As of this morning, if you Google "Most transistors on an IC", you get lots of hits with the title "Altera Breaks Semiconductor Industry Record for Most Transistors on an Integrated Circuit," but is this true?
Now, I fully understand the folks at Altera being extremely proud of the fact that their 28-nm Stratix V FPGAs, which taped out around the end of 2010, are incredibly clever devices that contain a mind-boggling number of transistors.
In today’s announcement, they claim to have set an industry milestone in semiconductor technology by delivering “The most transistors ever packed onto an integrated circuit.” They also say that their Stratix V FPGAs are “The semiconductor industry's first devices to feature 3.9 billion transistors.”
As an aside, I wonder who counted all of these. It’s so easy to miss a little one here or there … I don’t know why, but I like exact numbers … this is the sort of thing that will niggle me for ages.
But we digress… once again I can totally understand the folks being excited by devices containing 3.9 billion (give or take) transistors – this truly is an amazing achievement. I just find it difficult to believe that even the most complex FPGA would contain more transistors than a dedicated memory chip.
If Altera had qualified their announcement to say “The most transistors ever packed into a Logic IC” or “The most transistors ever packed into an FPGA” then I would have thought no more about it (OK I would, but that’s just me). But saying “The most transistors ever packed onto an integrated circuit” does seem to be a rather bold claim.
I look forward to hearing from the folks at Altera one way or the other. In the meantime, none of this should detract from what really is the most amazing achievement – the remainder of the official press release is as follows:
"Altera surpassed the known record for transistors when it taped out Stratix V FPGAs at the end of 2010," said Bradley Howe, vice president of IC engineering at Altera. "Maintaining the rapid pace set by Moore's Law has allowed programmable logic to remain at the forefront of driving innovations in semiconductor technology. Achieving milestones like this continue to propel FPGAs to new heights of capacity and performance while delivering significantly higher levels of integration."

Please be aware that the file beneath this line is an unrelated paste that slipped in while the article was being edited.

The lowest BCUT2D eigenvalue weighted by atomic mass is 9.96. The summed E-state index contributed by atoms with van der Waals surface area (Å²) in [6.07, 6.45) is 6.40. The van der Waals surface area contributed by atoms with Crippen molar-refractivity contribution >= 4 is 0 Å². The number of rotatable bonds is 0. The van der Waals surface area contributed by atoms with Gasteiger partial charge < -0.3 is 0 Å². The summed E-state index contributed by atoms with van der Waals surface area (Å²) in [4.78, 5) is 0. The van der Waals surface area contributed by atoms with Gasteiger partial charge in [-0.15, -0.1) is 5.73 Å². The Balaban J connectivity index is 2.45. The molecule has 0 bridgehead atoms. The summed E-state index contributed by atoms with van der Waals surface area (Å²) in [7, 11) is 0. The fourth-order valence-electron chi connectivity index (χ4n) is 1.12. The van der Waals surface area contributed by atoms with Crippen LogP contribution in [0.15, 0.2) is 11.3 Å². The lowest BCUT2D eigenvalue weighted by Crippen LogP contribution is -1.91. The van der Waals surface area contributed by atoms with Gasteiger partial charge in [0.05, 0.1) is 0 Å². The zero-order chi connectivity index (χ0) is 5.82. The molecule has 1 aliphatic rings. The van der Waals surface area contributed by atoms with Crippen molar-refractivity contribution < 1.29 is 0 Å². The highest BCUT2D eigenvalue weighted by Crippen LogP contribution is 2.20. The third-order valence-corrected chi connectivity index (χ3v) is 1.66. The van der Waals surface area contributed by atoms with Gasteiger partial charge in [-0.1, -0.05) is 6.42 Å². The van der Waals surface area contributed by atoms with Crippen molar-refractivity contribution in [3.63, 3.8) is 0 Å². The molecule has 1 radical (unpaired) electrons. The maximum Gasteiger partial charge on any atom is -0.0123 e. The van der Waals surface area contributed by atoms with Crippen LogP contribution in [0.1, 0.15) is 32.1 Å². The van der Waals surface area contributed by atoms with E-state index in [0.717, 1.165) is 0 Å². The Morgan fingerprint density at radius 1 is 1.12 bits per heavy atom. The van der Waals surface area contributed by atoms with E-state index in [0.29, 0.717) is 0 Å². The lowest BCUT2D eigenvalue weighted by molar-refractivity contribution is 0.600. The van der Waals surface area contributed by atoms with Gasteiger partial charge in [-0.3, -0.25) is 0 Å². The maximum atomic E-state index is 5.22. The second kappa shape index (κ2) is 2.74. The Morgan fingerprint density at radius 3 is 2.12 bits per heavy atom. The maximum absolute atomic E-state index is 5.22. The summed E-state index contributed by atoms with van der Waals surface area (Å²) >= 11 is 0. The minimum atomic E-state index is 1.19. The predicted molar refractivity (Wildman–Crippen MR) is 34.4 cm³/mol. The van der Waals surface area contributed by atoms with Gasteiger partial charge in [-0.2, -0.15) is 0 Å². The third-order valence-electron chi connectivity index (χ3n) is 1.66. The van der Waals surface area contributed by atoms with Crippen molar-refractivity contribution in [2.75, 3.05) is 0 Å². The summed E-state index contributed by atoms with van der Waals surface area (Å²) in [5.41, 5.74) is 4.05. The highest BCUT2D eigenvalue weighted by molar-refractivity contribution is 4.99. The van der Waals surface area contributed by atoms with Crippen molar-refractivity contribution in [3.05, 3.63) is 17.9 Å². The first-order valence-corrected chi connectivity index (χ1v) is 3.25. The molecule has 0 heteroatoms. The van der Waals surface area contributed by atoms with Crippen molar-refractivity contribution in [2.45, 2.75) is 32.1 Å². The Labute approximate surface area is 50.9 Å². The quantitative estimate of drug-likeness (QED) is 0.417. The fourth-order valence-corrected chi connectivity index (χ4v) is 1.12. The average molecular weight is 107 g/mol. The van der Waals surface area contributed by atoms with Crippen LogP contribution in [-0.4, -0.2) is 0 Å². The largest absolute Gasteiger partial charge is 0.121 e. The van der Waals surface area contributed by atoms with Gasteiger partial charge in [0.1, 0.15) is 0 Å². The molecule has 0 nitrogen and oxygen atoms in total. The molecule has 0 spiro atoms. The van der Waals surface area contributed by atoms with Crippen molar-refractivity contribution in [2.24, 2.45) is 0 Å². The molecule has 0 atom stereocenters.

Stratix V FPGAs are among the most sophisticated semiconductors shipping in the industry today. They are the only FPGAs to leverage TSMC's 28-nm high-performance (28HP) process for maximum performance and bandwidth. The 28HP process, combined with optimizations made in the FPGA design, enable Altera to dramatically increase the capabilities of its high-end device family. Features such as 28-Gbps transceivers, variable precision DSP blocks and embedded HardCopy blocks enable Stratix V FPGAs to be leveraged in the highest performance, highest-bandwidth applications such as 100G optical transport network (OTN) multiplexing transponders, 100-GbE line cards and advanced military radar applications.
Availability of the Stratix V FPGA
Samples of the first member of Altera's Stratix V FPGA family (Stratix V 5SGXA7) are shipping now. To learn additional information about Stratix V FPGAs, visit: www.altera.com/pr/stratix5.
I was just chatting to one of my friends at Altera who told me: "With regard to our announcement, we are referring specifically to logic devices. This essentially includes processors, ASSPs, ASICs, FPGAs, etc."
Ah Ha! I say ... I love it when I'm right :-)
Toshiba has a Flash chip with 128 GB capacity. It's made by stacking 16 8GB layers inside the chip package. To your point Max, I'm not sure it would be possible to produce an 8GB dice with fewer than 3.9 Giga-transistors.
To one of your other points, it sounds like a pretty significant achievement for an FPGA. Give that an Intel i7 is listed as having about 3/4 of a billion transistors, you should be able to do some pretty incredible things with their FPGA.
The more I say 3.9 billion transistors the more I think what an amazing achievement it it to get a chip like this up and running ... so how many billion transistors do you think we'll be seeing by say 2020?
David Patterson, known for his pioneering research that led to RAID, clusters and more, is part of a team at UC Berkeley that recently made its RISC-V processor architecture an open source hardware offering. We talk with Patterson and one of his colleagues behind the effort about the opportunities they see, what new kinds of designs they hope to enable and what it means for todays commercial processor giants such as Intel, ARM and Imagination Technologies.